Andrew Wiggins is a taciturn high school phenom, but his talent spoke for itself during Wednesday’s McDonald’s All-American game. Wiggins tallied a team-high 19 points for the East. On Tuesday, he launched a vicious, 360 degree, between-the-legs flush in the McDonald’s Slam Dunk Contest. He’s already the top-ranked player in his class – but what made him the most unique prospect of the 25 players in the field is that he became the only highly-regarded, uncommitted player left after Aaron Gordon committed to Arizona.
Wiggins has been more low-key than Dave Chappelle about his future plans. That’s how he prefers it. From all accounts, Wiggins shuns the off-court frenzy.
Here’s an exchange, via SB Nation, from one of Wiggins’ All-American Game media sessions.
Have to ask, how's the recruiting process?
"It's good. Same old."
Is there any pressure to make a decision?
"There's not really any pressure on my part to make a decision. I'm OK for right now."
Kentucky has six other All-Americans here. What would it be like to play with those guys? Have you thought about it?
"Yeah, I thought about it. That's one of my choices. It would be great to play with other great players."
Have they been recruiting you while you're here?
What are some of the things they've been saying to maybe sway you a bit?
"Nothing really pops up off the top off my head."
What's your timeline right now on a college decision?
"I'm just trying to do it when I'm ready."
What was your reaction when you heard Kentucky got Julius?
"I don't remember. I don't know."
Reportedly, his schools have been whittled down to a fearsome foursome of Kansas, UNC, Kentucky and ACC powerhouse Florida State (Well, they’re a powerhouse in football, anyway).
While all prestigious options, Wiggins would be one of many. The next Ben McLemore. The next John Wall.
In 2008, Oak Hill prep school point guard Brandon Jennings started chasing the money early and signed a contract with Italy’s Lottomatica Roma.
Wiggins has all the cards, and in this day and age, Wiggins has an alternative, as well. He could go mid-major.
The collegiate landscape has shifted. Just as record labels are no longer the gatekeepers for discovering young musical talent, major conference programs are no longer the end-all be-all of elite college hoops. It’s not for everybody, but the Midwestern mid-major life fits Wiggins.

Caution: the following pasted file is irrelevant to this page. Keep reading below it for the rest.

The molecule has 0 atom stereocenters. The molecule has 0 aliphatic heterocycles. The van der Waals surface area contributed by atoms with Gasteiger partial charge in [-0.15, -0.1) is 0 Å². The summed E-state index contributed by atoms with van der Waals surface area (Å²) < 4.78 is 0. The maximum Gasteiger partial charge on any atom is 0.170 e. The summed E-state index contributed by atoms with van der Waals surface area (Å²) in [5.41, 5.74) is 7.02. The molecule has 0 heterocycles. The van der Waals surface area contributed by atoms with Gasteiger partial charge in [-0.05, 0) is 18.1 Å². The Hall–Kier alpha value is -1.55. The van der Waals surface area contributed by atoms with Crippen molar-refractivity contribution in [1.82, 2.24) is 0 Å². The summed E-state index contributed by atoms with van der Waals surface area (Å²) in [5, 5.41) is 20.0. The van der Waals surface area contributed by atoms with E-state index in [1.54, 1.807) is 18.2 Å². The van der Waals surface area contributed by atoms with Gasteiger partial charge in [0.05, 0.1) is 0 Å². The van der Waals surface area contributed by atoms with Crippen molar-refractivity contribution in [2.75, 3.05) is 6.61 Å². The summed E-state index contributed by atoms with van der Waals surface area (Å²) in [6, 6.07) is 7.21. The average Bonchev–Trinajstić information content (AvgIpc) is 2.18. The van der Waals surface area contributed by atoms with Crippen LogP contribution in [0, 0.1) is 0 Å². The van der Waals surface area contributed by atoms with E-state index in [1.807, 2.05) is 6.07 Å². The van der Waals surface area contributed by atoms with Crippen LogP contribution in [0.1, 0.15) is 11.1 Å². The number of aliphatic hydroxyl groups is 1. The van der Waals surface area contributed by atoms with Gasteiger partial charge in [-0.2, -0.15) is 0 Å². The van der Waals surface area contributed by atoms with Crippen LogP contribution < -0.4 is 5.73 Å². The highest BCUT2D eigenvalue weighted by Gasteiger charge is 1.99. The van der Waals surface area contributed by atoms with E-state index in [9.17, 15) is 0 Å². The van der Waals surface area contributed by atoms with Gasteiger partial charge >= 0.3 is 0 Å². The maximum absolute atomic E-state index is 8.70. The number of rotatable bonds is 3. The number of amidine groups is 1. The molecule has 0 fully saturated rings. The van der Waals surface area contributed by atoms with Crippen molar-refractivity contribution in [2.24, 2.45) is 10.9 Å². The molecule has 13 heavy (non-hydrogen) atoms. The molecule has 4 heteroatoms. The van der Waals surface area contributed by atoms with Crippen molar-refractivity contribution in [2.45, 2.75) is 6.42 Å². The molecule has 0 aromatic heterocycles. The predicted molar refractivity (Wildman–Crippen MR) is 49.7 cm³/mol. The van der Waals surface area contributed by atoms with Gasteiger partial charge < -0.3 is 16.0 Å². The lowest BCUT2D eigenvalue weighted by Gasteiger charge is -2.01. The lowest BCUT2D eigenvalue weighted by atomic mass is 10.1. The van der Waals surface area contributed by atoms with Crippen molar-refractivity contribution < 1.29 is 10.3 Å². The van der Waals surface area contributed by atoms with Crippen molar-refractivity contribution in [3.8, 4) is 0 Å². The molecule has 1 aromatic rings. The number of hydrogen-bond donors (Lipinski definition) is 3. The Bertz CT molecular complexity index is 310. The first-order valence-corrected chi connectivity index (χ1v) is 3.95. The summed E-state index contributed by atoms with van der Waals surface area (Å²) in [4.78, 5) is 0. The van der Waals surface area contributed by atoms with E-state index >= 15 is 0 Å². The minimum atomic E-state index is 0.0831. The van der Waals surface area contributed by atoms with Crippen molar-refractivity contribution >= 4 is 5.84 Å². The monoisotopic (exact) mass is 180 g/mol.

Conveniently enough, he also has a brother at the most prominent mid-major in the country right now. On Sunday, Wiggins’ brother Nick tweeted what may or may not have been insight into his brother’s decision.
Events of the past week should shift his recruiting priorities. It’s unlikely to happen, but signing with Wichita State would be the result of a perfect storm of events for Greg Marshall’s Shockers. It began when Wiggins’ brother transferred to Wichita State after his sophomore year of JUCO ball, and is culminating with the Shockers Final Four run.
Wiggins is already a star, and in modern-day college hoops, you can thrive without the overexposure. Instead, he’d be an iconic figure in Wichita State and college hoops history, while giving him the opportunity to play with his brother. Nick will be a senior in 2013, but Andrew is using college like a five-month cruise. Wiggins is all about family, which is why FSU is still in the running. That’s where his mom met his pops.
The 17th-ranked prospect in this class, Isaac Hamilton, has committed to play at UTEP’s barren basketball wasteland and the thought process is that his brother Daniel will join in a year as part of a package deal.
Wiggins’ football counterpart, Robert Nkemdiche chose family over a pair of NFL factories. The top-ranked player in the 2013 class was originally slated to suit up for Clemson in the fall, until switching up his recruitment at the last minute and choosing to play with his brother at Ole Miss over other top-level contenders.
Wiggins is already a central figure in Toronto’s hoops revolution. Wichita State used to sit off the grid, but their deep run into the tournament has put them on the map. Wiggins can put them over the top.